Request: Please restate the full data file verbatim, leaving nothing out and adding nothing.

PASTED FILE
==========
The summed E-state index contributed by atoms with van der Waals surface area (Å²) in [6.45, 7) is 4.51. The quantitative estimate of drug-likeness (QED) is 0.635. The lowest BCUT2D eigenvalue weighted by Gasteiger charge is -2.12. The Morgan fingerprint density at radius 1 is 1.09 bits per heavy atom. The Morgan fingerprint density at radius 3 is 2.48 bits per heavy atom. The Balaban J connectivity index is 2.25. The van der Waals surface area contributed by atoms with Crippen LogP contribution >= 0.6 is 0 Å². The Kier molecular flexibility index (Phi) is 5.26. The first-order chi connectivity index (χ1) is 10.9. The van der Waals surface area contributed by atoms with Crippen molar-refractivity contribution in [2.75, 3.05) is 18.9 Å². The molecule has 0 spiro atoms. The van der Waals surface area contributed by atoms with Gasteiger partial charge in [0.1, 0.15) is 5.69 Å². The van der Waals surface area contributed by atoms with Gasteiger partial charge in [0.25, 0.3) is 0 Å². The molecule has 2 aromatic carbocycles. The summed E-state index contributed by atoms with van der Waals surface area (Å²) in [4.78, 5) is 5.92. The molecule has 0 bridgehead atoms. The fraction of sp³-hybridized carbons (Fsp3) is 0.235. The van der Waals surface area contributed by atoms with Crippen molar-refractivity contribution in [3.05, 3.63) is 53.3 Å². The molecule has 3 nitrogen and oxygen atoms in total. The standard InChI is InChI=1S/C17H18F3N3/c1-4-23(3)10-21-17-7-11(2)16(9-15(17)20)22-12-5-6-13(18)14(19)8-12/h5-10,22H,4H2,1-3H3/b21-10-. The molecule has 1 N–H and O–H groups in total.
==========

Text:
The summed E-state index contributed by atoms with van der Waals surface area (Å²) in [6.45, 7) is 4.51. The quantitative estimate of drug-likeness (QED) is 0.635. The lowest BCUT2D eigenvalue weighted by Gasteiger charge is -2.12. The Morgan fingerprint density at radius 1 is 1.09 bits per heavy atom. The Morgan fingerprint density at radius 3 is 2.48 bits per heavy atom. The Balaban J connectivity index is 2.25. The van der Waals surface area contributed by atoms with Crippen LogP contribution >= 0.6 is 0 Å². The Kier molecular flexibility index (Phi) is 5.26. The first-order chi connectivity index (χ1) is 10.9. The van der Waals surface area contributed by atoms with Crippen molar-refractivity contribution in [2.75, 3.05) is 18.9 Å². The molecule has 0 spiro atoms. The van der Waals surface area contributed by atoms with Gasteiger partial charge in [0.1, 0.15) is 5.69 Å². The van der Waals surface area contributed by atoms with Gasteiger partial charge in [0.25, 0.3) is 0 Å². The molecule has 2 aromatic carbocycles. The summed E-state index contributed by atoms with van der Waals surface area (Å²) in [4.78, 5) is 5.92. The molecule has 0 bridgehead atoms. The fraction of sp³-hybridized carbons (Fsp3) is 0.235. The van der Waals surface area contributed by atoms with Crippen molar-refractivity contribution in [3.05, 3.63) is 53.3 Å². The molecule has 3 nitrogen and oxygen atoms in total. The standard InChI is InChI=1S/C17H18F3N3/c1-4-23(3)10-21-17-7-11(2)16(9-15(17)20)22-12-5-6-13(18)14(19)8-12/h5-10,22H,4H2,1-3H3/b21-10-. The molecule has 1 N–H and O–H groups in total.